Sunday, June 21, 2009

Canada: Govt has released draft legislation for police interception of Internet traffic

[afp] The Canadian government on Thursday unveiled new legislation to allow police to intercept data sent over the Internet and access web subscriber information in order to fight cybercrimes.

"High tech criminals will be met by high tech police," said Public Safety Minister Peter Van Loan.

The proposed Technical Assistance for Law Enforcement in the 21st Century Act would require Internet service providers to add interception capabilities in their networks.

Providers would also be required to provide basic subscriber information to law enforcement agencies and to the Canadian Security Intelligence Service, upon request.

However, authorities would still have to obtain a warrant to intercept communications or to access subscriber information.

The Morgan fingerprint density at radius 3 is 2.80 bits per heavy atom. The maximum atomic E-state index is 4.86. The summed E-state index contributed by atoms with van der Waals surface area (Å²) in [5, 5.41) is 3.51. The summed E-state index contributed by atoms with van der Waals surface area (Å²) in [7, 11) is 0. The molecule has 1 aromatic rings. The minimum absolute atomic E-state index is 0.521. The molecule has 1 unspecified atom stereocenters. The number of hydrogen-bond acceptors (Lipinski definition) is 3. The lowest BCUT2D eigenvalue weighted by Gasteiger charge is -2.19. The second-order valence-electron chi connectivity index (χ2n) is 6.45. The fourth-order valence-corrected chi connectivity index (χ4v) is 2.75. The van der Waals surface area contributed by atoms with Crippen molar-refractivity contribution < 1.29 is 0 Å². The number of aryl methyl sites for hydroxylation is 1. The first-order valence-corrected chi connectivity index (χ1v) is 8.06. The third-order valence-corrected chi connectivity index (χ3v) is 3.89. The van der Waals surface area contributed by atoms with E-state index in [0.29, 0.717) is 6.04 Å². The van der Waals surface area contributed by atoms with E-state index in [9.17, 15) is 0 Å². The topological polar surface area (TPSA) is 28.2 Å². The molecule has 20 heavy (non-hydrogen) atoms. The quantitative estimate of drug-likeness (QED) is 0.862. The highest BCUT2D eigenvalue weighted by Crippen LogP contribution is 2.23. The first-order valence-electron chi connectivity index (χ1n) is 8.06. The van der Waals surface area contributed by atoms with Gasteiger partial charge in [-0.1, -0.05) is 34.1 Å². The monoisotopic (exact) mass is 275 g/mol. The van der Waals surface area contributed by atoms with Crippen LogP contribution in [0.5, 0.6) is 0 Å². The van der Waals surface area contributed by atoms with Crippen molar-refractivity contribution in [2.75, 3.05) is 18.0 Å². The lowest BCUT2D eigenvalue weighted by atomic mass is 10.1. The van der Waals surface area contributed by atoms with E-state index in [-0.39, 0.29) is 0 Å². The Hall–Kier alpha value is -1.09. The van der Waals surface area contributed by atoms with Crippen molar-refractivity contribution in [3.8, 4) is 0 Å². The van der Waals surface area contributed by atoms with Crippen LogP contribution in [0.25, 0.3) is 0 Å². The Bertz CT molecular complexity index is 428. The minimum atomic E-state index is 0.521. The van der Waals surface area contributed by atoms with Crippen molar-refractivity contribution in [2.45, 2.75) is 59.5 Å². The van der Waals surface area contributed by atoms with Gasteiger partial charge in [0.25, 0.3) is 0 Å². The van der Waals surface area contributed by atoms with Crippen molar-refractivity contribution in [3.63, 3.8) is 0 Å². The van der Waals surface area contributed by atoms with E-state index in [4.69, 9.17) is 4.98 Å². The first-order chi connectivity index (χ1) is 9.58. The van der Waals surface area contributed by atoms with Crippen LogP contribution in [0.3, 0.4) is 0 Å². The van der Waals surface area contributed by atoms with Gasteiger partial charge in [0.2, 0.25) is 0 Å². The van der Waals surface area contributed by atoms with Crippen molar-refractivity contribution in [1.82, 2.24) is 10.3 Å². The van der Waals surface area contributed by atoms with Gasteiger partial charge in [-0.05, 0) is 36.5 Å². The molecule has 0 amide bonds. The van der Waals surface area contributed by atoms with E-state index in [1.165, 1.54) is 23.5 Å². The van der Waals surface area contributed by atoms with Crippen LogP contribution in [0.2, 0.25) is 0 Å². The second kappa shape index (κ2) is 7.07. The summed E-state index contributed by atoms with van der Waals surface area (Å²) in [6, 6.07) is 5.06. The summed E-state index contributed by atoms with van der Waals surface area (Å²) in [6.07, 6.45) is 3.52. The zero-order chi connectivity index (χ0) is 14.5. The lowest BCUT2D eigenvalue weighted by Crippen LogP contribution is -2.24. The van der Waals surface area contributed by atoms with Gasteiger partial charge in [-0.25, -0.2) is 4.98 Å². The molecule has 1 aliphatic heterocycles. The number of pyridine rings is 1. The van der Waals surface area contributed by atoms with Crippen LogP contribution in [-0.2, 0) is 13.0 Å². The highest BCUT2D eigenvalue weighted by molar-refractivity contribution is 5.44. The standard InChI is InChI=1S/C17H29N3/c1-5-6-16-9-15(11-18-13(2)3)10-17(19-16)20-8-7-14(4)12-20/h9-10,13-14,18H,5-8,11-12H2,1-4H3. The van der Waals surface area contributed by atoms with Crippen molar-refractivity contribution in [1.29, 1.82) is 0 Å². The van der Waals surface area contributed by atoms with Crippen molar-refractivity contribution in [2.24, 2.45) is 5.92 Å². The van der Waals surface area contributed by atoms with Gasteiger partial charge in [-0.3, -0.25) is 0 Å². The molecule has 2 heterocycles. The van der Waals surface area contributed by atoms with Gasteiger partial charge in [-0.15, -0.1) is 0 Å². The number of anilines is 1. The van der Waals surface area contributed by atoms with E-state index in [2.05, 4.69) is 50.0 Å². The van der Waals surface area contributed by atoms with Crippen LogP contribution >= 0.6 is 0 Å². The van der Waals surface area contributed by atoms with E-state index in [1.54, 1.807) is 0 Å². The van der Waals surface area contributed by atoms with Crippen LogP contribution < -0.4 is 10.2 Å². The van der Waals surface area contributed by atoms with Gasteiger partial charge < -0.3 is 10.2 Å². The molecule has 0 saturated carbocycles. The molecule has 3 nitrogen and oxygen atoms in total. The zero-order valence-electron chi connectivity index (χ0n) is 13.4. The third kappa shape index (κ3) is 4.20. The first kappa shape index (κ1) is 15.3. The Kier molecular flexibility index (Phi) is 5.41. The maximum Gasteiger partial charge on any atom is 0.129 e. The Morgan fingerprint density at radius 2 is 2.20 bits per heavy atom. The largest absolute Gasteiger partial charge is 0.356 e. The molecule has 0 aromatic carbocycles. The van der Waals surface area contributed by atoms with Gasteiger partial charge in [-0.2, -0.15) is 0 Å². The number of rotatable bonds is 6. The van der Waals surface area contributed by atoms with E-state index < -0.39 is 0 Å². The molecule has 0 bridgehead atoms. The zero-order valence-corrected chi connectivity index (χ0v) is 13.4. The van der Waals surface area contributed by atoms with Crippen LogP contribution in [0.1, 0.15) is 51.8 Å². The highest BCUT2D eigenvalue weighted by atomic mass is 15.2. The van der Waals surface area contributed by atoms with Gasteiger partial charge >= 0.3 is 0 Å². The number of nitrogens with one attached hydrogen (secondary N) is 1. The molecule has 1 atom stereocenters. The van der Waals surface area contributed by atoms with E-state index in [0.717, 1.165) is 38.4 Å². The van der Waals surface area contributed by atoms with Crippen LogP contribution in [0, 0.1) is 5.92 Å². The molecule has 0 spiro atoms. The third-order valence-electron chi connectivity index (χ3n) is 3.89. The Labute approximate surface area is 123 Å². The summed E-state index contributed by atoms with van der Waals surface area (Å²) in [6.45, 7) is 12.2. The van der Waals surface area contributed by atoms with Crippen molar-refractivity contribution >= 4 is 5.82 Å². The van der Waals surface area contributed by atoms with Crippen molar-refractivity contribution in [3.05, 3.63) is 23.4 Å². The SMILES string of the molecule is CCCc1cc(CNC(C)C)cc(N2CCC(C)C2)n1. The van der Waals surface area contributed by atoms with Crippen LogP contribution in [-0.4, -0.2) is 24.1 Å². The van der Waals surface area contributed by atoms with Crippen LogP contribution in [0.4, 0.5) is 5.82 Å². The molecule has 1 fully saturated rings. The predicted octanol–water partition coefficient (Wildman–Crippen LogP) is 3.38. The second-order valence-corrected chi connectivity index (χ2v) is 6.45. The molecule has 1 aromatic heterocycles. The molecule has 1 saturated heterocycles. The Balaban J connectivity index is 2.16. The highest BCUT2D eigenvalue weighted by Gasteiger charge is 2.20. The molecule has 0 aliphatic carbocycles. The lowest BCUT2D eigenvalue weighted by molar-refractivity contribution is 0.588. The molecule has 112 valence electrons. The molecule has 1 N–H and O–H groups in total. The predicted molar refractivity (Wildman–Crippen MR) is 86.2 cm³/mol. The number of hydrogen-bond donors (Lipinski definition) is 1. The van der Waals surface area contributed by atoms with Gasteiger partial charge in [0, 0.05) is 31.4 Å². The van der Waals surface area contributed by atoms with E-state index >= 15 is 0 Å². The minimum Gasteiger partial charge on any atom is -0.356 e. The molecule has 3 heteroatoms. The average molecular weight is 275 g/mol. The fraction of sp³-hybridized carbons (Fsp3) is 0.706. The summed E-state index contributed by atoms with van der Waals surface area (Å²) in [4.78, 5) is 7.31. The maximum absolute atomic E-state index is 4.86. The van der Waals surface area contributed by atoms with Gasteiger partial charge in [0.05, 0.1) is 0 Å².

"Evolving communications technologies like the Internet, cell phones, and personal digital assistants clearly benefit Canadians in their day-to-day lives," commented Justice Minister Rob Nicholson.

"Unfortunately, these technologies have also provided new ways of committing crimes such as distributing child pornography," he said. "We must ensure investigators have the necessary powers to trace and ultimately stop crimes."

Police groups applauded the bill, while privacy advocates denounced it.

Other countries, such as the United Kingdom, the United States, Australia, New Zealand, Germany and Sweden, already have similar legislation in place.

Canada proposes new powers to police Internet

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